Saving More Money With S3?

May 1, 2007

I had lunch yesterday with some of the fine folks at JanRain, and one of our discussions was about Amazon’s S3 … can a business actually save money, using it for file storage and distribution? It turns out there’s a few pretty good cases for it, the most impressive being SmugMug saving half a million bucks vs. their DIY approach.

But things are changing in June. Amazon unveiled a new pricing model for S3, which is a little more complex than the previous $0.15 per gigabyte stored per month, with $0.20 per gigabyte transferred (simple, ‘eh?).

The storage cost is the same, but transfers have been lowered and put into a tiered structure, and there’s an additional charge for each request:

  • $0.10 per GB – all data uploaded
  • $0.18 per GB – first 10 TB / month data downloaded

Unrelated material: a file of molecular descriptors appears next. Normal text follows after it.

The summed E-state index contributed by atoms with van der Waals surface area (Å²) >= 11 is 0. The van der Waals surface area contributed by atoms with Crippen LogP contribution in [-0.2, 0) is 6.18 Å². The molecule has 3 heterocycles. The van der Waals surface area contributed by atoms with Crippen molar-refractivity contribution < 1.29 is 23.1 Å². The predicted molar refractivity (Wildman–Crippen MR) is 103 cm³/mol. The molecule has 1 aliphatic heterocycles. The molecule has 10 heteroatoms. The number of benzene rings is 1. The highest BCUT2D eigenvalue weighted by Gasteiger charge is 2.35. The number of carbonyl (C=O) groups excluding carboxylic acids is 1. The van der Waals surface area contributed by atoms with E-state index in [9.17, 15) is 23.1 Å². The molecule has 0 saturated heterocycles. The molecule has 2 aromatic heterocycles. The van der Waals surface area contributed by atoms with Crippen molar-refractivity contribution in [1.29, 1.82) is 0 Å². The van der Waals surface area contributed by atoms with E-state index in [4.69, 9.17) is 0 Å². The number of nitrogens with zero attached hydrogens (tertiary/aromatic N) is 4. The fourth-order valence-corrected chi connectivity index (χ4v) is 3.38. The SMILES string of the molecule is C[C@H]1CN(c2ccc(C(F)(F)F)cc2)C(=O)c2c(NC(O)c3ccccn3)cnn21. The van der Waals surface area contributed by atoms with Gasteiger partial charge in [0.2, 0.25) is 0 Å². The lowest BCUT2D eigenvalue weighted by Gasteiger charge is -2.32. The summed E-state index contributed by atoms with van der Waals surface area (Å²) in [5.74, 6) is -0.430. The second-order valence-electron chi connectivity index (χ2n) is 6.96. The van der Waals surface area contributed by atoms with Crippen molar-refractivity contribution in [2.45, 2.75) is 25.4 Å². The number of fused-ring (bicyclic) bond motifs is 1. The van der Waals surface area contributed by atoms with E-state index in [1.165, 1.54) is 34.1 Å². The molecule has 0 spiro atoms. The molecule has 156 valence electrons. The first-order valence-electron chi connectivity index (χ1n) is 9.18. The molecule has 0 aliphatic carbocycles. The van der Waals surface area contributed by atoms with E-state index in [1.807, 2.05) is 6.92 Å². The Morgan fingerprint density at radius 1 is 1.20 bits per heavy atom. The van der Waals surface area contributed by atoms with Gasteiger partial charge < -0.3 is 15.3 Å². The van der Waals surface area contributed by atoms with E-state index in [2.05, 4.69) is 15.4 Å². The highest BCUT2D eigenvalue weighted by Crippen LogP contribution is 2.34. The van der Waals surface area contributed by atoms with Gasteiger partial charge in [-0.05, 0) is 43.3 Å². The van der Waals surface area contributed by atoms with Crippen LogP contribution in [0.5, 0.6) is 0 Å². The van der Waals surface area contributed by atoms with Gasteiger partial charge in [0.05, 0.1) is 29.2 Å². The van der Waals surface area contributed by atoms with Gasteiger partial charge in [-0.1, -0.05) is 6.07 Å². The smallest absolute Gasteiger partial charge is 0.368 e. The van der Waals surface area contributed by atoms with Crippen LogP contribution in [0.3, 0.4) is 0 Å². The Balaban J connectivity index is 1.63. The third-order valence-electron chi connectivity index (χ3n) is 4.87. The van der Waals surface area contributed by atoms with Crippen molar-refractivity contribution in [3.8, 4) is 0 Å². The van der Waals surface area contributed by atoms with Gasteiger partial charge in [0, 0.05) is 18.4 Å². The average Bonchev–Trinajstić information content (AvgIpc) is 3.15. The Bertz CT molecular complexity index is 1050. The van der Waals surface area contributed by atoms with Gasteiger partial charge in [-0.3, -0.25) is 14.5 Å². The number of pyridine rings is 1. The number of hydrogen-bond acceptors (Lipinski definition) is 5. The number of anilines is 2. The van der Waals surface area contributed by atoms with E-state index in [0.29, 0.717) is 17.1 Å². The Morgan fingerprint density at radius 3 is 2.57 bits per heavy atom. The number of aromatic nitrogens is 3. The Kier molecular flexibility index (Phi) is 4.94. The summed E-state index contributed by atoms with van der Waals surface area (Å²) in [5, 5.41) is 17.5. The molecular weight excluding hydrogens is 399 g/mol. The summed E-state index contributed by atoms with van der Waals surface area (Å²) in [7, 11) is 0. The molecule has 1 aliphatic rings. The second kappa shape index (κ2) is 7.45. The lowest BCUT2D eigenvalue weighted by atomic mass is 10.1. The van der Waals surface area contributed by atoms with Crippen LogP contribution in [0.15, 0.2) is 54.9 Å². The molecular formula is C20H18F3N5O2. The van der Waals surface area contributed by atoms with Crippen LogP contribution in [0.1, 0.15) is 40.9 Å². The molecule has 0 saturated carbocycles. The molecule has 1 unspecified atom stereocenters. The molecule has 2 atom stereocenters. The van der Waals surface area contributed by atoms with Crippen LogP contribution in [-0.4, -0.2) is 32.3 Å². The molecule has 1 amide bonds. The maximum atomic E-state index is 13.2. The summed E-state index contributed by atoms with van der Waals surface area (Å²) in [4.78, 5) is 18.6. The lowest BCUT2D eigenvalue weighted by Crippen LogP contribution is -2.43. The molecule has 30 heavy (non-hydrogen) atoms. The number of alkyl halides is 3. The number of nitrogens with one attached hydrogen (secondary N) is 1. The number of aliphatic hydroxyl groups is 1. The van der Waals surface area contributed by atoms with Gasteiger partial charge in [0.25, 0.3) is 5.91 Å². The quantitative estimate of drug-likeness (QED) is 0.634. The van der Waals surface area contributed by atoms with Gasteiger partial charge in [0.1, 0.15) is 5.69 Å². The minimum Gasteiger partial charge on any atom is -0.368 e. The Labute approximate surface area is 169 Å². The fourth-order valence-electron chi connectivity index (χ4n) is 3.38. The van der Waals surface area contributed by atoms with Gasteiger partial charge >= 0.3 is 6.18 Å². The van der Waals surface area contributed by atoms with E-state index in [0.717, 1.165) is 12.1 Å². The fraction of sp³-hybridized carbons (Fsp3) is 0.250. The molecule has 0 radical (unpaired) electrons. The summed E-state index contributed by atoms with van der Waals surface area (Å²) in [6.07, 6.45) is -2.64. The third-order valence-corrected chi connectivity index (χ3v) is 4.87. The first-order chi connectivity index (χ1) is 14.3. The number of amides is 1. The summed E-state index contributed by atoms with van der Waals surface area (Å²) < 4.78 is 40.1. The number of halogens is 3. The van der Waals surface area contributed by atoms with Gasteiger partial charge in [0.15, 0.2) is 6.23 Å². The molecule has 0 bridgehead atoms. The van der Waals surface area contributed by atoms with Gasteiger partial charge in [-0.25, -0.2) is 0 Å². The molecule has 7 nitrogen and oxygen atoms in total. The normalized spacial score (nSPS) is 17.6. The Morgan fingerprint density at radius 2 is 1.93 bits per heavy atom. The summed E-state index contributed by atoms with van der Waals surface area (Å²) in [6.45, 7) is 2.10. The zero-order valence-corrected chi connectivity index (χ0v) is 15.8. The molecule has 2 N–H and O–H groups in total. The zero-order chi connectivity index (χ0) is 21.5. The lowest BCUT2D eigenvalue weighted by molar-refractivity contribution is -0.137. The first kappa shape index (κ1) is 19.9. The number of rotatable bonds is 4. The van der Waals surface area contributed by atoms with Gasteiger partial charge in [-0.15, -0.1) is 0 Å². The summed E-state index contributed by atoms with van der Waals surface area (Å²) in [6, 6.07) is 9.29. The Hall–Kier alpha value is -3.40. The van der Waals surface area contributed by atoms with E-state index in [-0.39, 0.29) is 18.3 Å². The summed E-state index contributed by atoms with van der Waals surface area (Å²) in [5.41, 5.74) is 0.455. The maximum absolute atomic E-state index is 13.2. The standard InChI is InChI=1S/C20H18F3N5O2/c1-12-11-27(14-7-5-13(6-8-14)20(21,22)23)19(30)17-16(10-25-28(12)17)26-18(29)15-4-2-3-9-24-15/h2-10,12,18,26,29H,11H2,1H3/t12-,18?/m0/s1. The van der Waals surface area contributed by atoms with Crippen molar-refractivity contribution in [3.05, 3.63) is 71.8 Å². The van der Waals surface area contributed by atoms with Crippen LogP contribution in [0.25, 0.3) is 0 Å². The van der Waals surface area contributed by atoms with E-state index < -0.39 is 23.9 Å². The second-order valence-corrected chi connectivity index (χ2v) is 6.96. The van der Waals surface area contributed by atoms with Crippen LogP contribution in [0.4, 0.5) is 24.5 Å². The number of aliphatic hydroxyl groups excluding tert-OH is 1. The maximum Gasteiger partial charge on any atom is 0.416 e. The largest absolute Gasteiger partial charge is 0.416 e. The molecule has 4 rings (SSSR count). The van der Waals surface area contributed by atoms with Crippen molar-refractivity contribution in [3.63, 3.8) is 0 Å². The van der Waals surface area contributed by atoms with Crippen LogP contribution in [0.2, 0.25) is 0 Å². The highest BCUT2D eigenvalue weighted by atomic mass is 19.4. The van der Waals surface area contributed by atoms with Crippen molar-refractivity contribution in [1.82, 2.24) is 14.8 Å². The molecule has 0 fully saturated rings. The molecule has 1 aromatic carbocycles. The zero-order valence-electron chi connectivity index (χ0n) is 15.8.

• $0.16 per GB – next 40 TB / month data downloaded
  • $0.13 per GB – data downloaded / month over 50 TB
  • $0.01 per 1,000 PUT or LIST requests
  • $0.01 per 10,000 GET and all other requests

I’m not a big fan of complexity, but Amazon seems to think it’ll save most of us some money:

If this new pricing had been applied to customers’ March 2007 usage, 75% of customers would have seen their bill decrease, while an additional 11% would have seen an increase of less than 10%. Only 14% of customers would have experienced an increase of greater than 10%.

Fair enough, I suppose.

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